July 1, 1948 marked the beginning of passenger air service at the Akron-Canton Airport by American and United Airlines. Capital and Eastern moved August 14, 1948 bringing the total of daily flights up to 35. General, military and corporate aviation developed simultaneously with the commercial service.
By March 1953, the airfield needed a new terminal building to replace the small temporary structure erected hurriedly before opening the airport. But as with most of the airport's early development, building a new terminal was plagued with setbacks. It took nearly two years to secure funding and break ground on the new terminal.
When the Airport reached its 10th birthday, October 13, 1956, the number of passengers flying from Akron-Canton had grown from 92,000 in 1946 to 193,000, an increase of 125 percent. The building was expanded again in 1962. In 1966, access to to the airport improved dramatically when I-77 was completed. The new interstate featured a dedicated airport ramp.
Over the years many airlines have served CAK including, Presidential, Eastern, Piedmont, Republic, Air Wisconsin, Allegheny, Freedom, American, Continental, Delta, United, AirTran Airways, Air Georgian and Northwest, US Airways and Aeromech.
Leadership and Legacy
Fred Krum served as the airport director from 1981 to September 30, 2008. He began his distinguished career at the Akron-Canton Airport (CAK) in 1975 as the airport accountant, was quickly promoted to assistant director by then director Jack Doyle. After Doyle's retirement, Fred was promoted to the director's seat in 1981. During his tenure, Fred managed more than $250 million in capital improvements, helped passenger figures quadruple, attracted Piedmont Airlines, AirTran Airways and Frontier Airlines (driving air fares down in the region), acquired hundreds of acres of additional land and kept airport operating costs low. His efforts helped position the airport for continued success and strategic importance in Northeastern Ohio.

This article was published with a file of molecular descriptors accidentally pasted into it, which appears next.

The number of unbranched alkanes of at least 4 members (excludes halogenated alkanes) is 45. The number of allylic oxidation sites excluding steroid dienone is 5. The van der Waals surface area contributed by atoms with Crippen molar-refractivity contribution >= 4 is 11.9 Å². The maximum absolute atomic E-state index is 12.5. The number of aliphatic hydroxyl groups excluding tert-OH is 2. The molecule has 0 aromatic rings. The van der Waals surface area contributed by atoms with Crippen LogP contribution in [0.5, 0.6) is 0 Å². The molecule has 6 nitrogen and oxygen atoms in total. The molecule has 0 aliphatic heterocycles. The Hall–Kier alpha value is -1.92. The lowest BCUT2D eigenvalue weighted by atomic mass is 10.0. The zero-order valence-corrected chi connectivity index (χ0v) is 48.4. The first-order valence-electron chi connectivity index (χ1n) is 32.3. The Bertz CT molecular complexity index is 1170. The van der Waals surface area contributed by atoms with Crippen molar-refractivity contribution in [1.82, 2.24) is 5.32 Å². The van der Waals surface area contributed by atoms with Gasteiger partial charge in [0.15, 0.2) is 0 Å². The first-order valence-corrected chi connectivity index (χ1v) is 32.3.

Because of his strong leadership, Krum won numerous achievement awards including the Sales & Marketing Executives of Akron's Executive of the Year award in 2002. Additionally in 2004, 2005, 2006, and 2007, Fred was recognized among Inside Business Magazine's Power 100 (a listing of the most influential leaders in Northeast Ohio). He also received the 2006 President's Award from the Akron/ Summit County Convention and Visitors Bureau for his career-long impact on tourism and hospitality in the region and was named "Master Innovator" at the 2006 Smart Business Innovation in Business Conference.
During his career, Fred was also a tireless community leader serving on the boards of the North Canton Schools, Wayne Savings Bank, Mercy Medical Center, the Greater Akron Chamber, the Canton Regional Chamber of Commerce, the Stark Development Board, and the Ohio Commercial Airport Consortium. Fred also loved coaching the multiple sports teams on which his children James, Michael, and Lisa participated when they were young.